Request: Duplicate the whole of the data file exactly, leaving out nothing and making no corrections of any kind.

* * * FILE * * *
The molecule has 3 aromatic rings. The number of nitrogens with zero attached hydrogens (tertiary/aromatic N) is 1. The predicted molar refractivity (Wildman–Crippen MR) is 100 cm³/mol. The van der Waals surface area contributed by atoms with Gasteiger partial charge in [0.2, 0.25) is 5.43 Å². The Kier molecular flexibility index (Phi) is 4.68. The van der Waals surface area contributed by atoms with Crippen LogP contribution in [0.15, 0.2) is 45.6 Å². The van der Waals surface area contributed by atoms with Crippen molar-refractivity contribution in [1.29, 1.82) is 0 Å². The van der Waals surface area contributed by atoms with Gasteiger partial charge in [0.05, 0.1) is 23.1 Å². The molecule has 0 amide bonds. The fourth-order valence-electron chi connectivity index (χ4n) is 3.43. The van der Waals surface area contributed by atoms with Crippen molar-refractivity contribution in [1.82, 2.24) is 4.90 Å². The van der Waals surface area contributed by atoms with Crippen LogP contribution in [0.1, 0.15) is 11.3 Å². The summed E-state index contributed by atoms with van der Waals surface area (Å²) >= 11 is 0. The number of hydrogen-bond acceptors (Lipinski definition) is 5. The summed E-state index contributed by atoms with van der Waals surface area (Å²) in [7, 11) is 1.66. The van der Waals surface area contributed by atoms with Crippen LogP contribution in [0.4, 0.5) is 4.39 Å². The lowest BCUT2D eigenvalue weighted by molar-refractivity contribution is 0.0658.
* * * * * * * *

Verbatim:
The molecule has 3 aromatic rings. The number of nitrogens with zero attached hydrogens (tertiary/aromatic N) is 1. The predicted molar refractivity (Wildman–Crippen MR) is 100 cm³/mol. The van der Waals surface area contributed by atoms with Gasteiger partial charge in [0.2, 0.25) is 5.43 Å². The Kier molecular flexibility index (Phi) is 4.68. The van der Waals surface area contributed by atoms with Crippen LogP contribution in [0.15, 0.2) is 45.6 Å². The van der Waals surface area contributed by atoms with Crippen molar-refractivity contribution in [1.29, 1.82) is 0 Å². The van der Waals surface area contributed by atoms with Gasteiger partial charge in [0.05, 0.1) is 23.1 Å². The molecule has 0 amide bonds. The fourth-order valence-electron chi connectivity index (χ4n) is 3.43. The van der Waals surface area contributed by atoms with Crippen molar-refractivity contribution in [1.82, 2.24) is 4.90 Å². The van der Waals surface area contributed by atoms with Crippen LogP contribution in [0.1, 0.15) is 11.3 Å². The summed E-state index contributed by atoms with van der Waals surface area (Å²) >= 11 is 0. The number of hydrogen-bond acceptors (Lipinski definition) is 5. The summed E-state index contributed by atoms with van der Waals surface area (Å²) in [7, 11) is 1.66. The van der Waals surface area contributed by atoms with Crippen LogP contribution in [0.4, 0.5) is 4.39 Å². The lowest BCUT2D eigenvalue weighted by molar-refractivity contribution is 0.0658.